BLEAK FUTURE FOR NAJIB: INTERNATIONAL FALLOUT FROM 1MDB SCANDAL BEYOND HIS CONTROL
The international consequences of Malaysian Prime Minister Najib Razak’s handling of the 1Malaysia Development Berhad (1MDB) scandal will likely continue to escalate. The affair concerns US$800 million from the development fund that investigators believe to have passed through Najib’s personal bank accounts, in addition to other funds believed to have moved through foreign intermediaries and investment vehicles.
In addition to ongoing domestic tensions, the 1MDB scandal has now internationalised the contest around Najib’s leadership to the point that he cannot control where the next threat to his position might come from. Nor can he prevent international developments from undermining the coherence of the message his United Malays National Organisation (UNMO) party is sending to its domestic supporters in preparation for the upcoming general election in 2017.
One factor behind this internationalisation is a number of foreign investigations into 1MDB. Under its Kleptocracy Asset Recovery Initiative, the US Department of Justice has begun proceedings aimed at seizing around US$1 billion in US-based assets that it believes were acquired using 1MDB funds. UMNO figures have tried to portray these investigations as US neo-colonialism, but Singapore too has recently acted against individuals and bank accounts linked to 1MDB transactions.
Nor can Singapore’s actions be denounced as ethnic Chinese manipulations against Malay Muslims, as UMNO might be tempted to allege. Najib’s capacity to insinuate that Chinese are a threat is somewhat curtailed by the 1MDB bailout he recently secured while on a visit to China. Under the terms of this bailout, a Chinese nuclear company is buying all of 1MDB’s power assets for US$2.3 billion, while other deals struck between Najib and Chinese Premier Li Keqiang will see China buy Malaysian government bonds, build several rail projects and construct a port.
These developments have led to criticisms that Malaysia has invited Chinese intervention in its affairs to the detriment of its relationships with its neighbours. A Chinese–Malaysian joint venture is already building up to 500,000 apartments in a housing development called Forest City on reclaimed land between Malaysia and Singapore, with mainland Chinese as the target buyers.
China has previously demonstrated that it is willing to intervene in Malaysian politics, including when the Red Shirts — a UNMO-affiliated group that has organised protests directed at pro-democracy activists — threatened to hold an anti-Chinese riot in September 2015. The threat was directed at Malaysian Chinese — not Chinese nationals — but this did not prevent China’s ambassador Huang Huikang from declaring it ‘an infringement on China’s national interests’.
For his part, former prime minister and now-opposition figure Mahathir Mohamad is working to turn Najib’s Chinese bailout back against him by spreading rumours that his new Forest City development project will soon house 700,000 Chinese nationals — who UMNO will allegedly mobilise to vote illegally in the coming election. Similar rumours about Bangladeshi foreign workers underpinned a highly successful — if xenophobic — opposition get out the vote campaign in 2013.
The nature of its relationship with China has also raised questions about Malaysia’s commitment to its ‘special relationship’ with the United States — a relationship that has also potentially been destabilised by 1MDB and the resulting Justice Department investigation. Since Donald Trump’s election, Najib has been talking himself up as Trump’s ‘favourite prime minister’, leading to concerns that Najib is playing China and the United States against each other so the 1MDB matter will be dropped when Trump’s administration begins.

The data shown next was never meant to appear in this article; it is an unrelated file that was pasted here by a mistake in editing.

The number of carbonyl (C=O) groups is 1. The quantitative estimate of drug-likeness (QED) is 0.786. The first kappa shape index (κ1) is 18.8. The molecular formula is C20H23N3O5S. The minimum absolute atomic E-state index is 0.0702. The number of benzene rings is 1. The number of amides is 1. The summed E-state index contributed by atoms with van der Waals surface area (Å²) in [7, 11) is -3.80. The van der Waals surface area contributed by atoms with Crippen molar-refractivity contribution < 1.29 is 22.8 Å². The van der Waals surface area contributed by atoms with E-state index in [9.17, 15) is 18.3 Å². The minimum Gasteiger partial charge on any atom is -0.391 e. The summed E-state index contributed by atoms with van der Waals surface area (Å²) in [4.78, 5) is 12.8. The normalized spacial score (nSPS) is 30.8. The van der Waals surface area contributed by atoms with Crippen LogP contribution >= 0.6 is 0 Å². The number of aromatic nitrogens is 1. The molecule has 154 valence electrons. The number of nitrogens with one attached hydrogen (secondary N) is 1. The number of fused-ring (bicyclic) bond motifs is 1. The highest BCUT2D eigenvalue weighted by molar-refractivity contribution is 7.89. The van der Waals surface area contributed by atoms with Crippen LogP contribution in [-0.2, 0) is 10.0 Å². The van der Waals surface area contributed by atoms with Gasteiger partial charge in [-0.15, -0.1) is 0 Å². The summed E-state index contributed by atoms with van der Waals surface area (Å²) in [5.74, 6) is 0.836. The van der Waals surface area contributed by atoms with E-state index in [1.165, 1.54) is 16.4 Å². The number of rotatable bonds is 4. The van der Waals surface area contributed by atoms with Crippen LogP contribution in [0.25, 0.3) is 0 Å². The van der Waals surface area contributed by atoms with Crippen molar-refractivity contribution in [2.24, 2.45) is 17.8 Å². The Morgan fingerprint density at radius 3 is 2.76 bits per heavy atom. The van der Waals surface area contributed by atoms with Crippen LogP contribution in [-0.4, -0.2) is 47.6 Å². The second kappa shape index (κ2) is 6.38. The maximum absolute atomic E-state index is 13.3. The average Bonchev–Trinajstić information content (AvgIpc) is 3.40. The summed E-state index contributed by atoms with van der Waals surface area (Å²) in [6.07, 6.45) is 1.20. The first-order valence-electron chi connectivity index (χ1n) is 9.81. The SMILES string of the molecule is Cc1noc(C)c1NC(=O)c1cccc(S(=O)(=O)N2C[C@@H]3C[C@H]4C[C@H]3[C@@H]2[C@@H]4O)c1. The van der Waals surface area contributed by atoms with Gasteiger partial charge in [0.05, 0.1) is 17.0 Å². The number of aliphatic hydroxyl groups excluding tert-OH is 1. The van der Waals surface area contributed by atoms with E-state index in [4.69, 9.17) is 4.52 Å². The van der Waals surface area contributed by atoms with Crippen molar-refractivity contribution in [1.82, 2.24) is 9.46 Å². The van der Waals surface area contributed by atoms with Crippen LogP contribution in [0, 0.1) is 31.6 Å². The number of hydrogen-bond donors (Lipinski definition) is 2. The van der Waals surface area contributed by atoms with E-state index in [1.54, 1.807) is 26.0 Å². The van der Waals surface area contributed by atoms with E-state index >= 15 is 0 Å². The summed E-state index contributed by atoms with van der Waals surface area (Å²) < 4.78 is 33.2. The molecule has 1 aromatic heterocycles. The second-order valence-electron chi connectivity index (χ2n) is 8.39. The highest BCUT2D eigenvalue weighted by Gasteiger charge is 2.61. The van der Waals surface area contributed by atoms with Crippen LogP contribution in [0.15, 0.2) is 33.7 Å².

Whatever his motivations, Najib’s international moves are fraught with risk, especially considering the prospect that Trump may expand the US military presence in the region in a bid to contain China. The possibility of such an escalation has ASEAN nations considering strategies to safeguard their futures.
Yet Najib’s electoral position is potentially problematic for ASEAN cooperation as well. Domestically, Najib has made efforts to secure a Malay Muslim ‘unity’ bloc with the Islamic Party of Malaysia (PAS), on which UNMO might have to rely to form a governing coalition at the next election. Earlier this month, Najib and PAS leader Abdul Hadi Awang appeared together at a rally for Muslims to protest Myanmar’s alleged ethnic cleansing of its Rohingya minority.
Arguing that Myanmar’s treatment of Rohingya is ‘an insult to Islam’, Najib also called for the United Nations and the Organisation of Islamic Cooperation to intervene to restrain Myanmar, whose violence he denounced as ‘uncivilised’. Yet Malaysia hosts many Rohingya people, whose treatment by people smugglers has also attracted international concern. Najib’s own government does not recognise them as refugees, let alone afford them the legal right to work or participate in education.
Figures in the Myanmar government have responded that it is considering lodging a complaint against Malaysia in ASEAN, alleging that Najib is ‘setting fire’ to the situation. Meanwhile, controversy has followed the release of an open letter purportedly issued to UMNO by the Coalition of Myanmar Muslim Civil Society Organisations, stating that they are ‘dismayed’ by such ‘poorly informed initiatives’. Others have alleged the letter is actually a front for a Buddhist-led campaign against Muslims in Myanmar. Amid the rumours and allegations, Myanmar summoned Malaysian diplomats for talks, and Myanmar workers have been stopped from working in Malaysia.
The destabilisation caused by the 1MDB scandal has spread far beyond Najib’s domestic control — his attempts to retain his leadership might have repercussions for Malaysia’s standing in the world.